How start-ups can turbocharge global productivity growth
January 2, 2017 Editor 0
Attendees at Republica Berlin 2016, an annual conference on digital culture for entrepreneurs from around the world.
Photo Credit: © Victor Mulas/The World Bank
We have witnessed in recent years the emergence of technology start-up ecosystems across the world. New technology trends are reducing the costs as well as the barriers of access to markets and resources for developing technology start-ups. If in the 1990s an entrepreneur needed $2 million and months of work to develop a minimum viable prototype, today she would need less than $50,000 and six weeks of work.
Entrepreneurs are also surging in emerging economies. India hosts major start-up ecosystems in New Delhi and Bangalore, with their start-ups having raised $1.5 billion in funding in 2016, respectively. São Paulo ranks among the top 20 start-up ecosystems with more than 1,500 active start-ups, closely followed in the region by Santiago and Buenos Aires. Warsaw hosts around 700 active start-ups, and Nairobi is the home of leading African start-ups, such as Ushahidi, M-Pesa or Brck.
Tech start-up ecosystems present new opportunities for emerging economies. Local entrepreneurs develop new business solutions that address domestic demands. For instance, in Kenya, M-Kopa is addressing the demand for energy in off-grid locations, a major issue in the country’s rural areas. Unicorns, those start-ups that raise more than $1 billion, are no longer a U.S./Europe-only phenomenon. Indian, Chinese and Indonesian start-ups, such as Lu.com, Flipkart or Go-Jek, have reached this valuation, and African Internet Group from Nigeria is poised to be the first African unicorn.
Start-up ecosystems also create new jobs. Data from New York City’s ecosystem on employment generated in the tech start-up ecosystem shows that most of the jobs generated by tech start-ups are not in start-ups themselves, but in local traditional industries that either are influenced or disrupted by start-ups. Think about a bank or a retail company that has to react to a mobile app providing finance or retail business and that needs to hire new talent to develop a competing app. More than 40 percent of these new jobs do not require a college degree. These are jobs like building a website, a basic database, a web or mobile app.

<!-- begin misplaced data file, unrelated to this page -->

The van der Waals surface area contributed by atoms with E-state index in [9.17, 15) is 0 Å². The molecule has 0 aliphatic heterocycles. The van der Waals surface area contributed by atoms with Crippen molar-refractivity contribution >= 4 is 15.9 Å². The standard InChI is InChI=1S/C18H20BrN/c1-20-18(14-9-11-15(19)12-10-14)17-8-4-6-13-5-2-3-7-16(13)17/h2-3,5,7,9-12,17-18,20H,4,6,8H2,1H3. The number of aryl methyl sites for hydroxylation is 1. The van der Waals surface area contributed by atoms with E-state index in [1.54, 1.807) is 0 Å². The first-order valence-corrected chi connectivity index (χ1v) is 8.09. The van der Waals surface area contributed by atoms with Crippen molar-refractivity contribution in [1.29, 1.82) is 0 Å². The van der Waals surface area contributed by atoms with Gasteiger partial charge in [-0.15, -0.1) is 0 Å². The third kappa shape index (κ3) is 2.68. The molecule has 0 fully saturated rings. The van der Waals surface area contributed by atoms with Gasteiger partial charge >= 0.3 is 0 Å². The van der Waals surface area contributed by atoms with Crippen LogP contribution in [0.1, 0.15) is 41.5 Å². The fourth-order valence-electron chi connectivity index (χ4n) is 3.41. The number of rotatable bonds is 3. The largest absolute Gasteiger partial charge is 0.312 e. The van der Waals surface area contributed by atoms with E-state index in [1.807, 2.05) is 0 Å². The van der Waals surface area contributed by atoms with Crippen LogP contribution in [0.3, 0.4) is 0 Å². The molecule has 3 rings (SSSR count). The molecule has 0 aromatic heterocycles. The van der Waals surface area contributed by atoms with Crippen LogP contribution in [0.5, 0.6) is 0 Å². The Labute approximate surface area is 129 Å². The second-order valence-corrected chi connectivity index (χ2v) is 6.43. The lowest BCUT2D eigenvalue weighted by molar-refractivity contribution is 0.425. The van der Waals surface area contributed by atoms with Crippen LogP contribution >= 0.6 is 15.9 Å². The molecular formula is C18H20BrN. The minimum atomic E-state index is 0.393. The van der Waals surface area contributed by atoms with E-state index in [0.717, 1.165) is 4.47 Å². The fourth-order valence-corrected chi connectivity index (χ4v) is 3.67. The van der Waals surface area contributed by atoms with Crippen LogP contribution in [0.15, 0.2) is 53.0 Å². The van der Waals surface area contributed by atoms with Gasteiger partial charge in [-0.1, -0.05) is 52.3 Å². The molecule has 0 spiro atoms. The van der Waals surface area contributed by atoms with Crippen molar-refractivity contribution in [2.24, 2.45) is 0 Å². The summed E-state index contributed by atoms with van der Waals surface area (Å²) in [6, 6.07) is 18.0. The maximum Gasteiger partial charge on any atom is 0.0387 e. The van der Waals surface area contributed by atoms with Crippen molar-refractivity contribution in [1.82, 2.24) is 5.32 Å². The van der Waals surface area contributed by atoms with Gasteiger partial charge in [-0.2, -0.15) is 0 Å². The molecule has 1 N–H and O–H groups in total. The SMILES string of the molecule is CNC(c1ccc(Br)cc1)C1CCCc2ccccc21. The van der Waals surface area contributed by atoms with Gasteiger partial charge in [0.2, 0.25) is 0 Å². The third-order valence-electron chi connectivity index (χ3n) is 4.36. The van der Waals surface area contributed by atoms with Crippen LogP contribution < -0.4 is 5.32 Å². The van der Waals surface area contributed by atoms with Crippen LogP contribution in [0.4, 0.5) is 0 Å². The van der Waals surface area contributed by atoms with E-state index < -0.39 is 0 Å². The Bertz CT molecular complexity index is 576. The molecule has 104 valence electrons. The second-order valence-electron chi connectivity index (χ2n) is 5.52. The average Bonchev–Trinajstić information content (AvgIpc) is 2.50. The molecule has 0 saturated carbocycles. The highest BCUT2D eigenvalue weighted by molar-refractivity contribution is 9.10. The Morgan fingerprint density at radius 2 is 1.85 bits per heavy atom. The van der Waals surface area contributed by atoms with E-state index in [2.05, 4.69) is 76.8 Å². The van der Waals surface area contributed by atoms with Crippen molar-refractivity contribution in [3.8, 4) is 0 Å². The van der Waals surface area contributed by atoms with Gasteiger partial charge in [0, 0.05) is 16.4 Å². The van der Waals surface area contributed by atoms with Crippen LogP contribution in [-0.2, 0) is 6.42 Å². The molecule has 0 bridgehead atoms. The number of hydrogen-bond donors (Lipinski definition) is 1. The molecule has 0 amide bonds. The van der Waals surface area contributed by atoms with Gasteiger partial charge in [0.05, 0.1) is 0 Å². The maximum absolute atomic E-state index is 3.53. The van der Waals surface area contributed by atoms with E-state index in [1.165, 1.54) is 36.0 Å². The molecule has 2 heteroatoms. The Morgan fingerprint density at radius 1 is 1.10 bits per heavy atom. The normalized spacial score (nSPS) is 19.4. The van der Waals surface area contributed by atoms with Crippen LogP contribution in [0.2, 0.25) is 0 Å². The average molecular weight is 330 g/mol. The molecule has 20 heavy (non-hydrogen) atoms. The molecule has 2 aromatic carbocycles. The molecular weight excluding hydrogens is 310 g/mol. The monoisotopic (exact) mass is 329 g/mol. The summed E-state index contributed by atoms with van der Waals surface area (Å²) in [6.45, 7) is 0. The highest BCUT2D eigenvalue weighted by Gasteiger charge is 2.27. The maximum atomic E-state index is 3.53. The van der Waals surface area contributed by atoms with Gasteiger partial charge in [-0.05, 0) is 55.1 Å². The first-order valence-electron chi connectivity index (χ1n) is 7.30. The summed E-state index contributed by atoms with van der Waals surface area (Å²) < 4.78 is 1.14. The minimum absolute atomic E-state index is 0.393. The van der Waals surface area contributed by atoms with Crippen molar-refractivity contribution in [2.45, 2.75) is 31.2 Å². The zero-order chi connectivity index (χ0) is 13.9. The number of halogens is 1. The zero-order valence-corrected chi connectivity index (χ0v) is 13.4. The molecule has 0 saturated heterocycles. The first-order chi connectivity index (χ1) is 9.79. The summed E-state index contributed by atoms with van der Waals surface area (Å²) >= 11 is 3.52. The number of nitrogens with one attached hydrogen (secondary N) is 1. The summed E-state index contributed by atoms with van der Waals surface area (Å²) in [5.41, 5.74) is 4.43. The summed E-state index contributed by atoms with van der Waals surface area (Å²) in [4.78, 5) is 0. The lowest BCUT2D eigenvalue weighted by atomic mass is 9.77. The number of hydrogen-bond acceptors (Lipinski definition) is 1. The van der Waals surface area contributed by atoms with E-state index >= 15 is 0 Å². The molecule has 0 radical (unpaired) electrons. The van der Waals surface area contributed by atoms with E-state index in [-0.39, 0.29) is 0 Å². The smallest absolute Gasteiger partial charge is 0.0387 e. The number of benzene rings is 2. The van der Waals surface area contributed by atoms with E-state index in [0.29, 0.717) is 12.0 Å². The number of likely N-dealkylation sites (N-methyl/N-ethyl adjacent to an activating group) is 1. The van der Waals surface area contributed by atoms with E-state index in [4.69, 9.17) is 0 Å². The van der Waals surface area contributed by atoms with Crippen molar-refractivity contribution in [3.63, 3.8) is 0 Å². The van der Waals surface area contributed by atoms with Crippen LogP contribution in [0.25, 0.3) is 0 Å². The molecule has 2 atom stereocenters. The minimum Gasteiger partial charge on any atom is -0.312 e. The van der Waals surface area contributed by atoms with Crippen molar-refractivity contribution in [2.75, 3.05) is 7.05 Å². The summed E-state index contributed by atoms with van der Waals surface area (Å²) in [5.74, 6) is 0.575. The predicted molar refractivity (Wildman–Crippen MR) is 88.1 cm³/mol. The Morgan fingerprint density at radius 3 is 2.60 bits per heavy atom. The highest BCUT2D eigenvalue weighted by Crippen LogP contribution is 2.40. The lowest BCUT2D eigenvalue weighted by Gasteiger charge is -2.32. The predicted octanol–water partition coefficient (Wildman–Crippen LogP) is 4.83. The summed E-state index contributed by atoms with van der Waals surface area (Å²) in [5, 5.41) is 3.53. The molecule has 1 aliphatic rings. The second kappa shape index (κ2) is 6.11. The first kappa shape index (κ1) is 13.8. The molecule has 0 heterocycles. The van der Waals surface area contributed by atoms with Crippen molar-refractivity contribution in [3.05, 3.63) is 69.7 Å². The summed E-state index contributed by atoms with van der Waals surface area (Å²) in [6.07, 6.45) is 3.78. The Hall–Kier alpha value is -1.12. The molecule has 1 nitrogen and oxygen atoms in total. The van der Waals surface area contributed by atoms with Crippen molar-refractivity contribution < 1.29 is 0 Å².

- How urban start-up ecosystems help cities adapt to economic transformations
- The start-up bubble: How abundant money is actually not helping
- Four ways start-ups can transform a city
- India, Malaysia share experiences how to support start-up SMEs
- Entrepreneurs slaying dragons in South Africa
- Trends in Private Participation in Infrastructure
Categories: World Bank PSD
Beyond adoption – fruit farmers in Ethiopia are innovating with their Africa RISING technologies How can women empowerment through livestock value chains enhance maternal and child nutrition in Northern Kenya?
Subscribe to our stories
- How Open Innovation Can Be Used in the Financial Sector July 23, 2017
- Nigeria: Nigeria Wins Global Government Innovation Award July 23, 2017
- L’entrepreneuriat demande de l’endurance: Comment un incubateur mauritanien appuie les entrepreneurs en herbe avec son concours « Marathon de l’Entrepreneur » July 23, 2017
- Ethiopia learning alliance to support sustainable agricultural intensification July 23, 2017
- Livestock key to ending poverty and hunger in developing countries July 23, 2017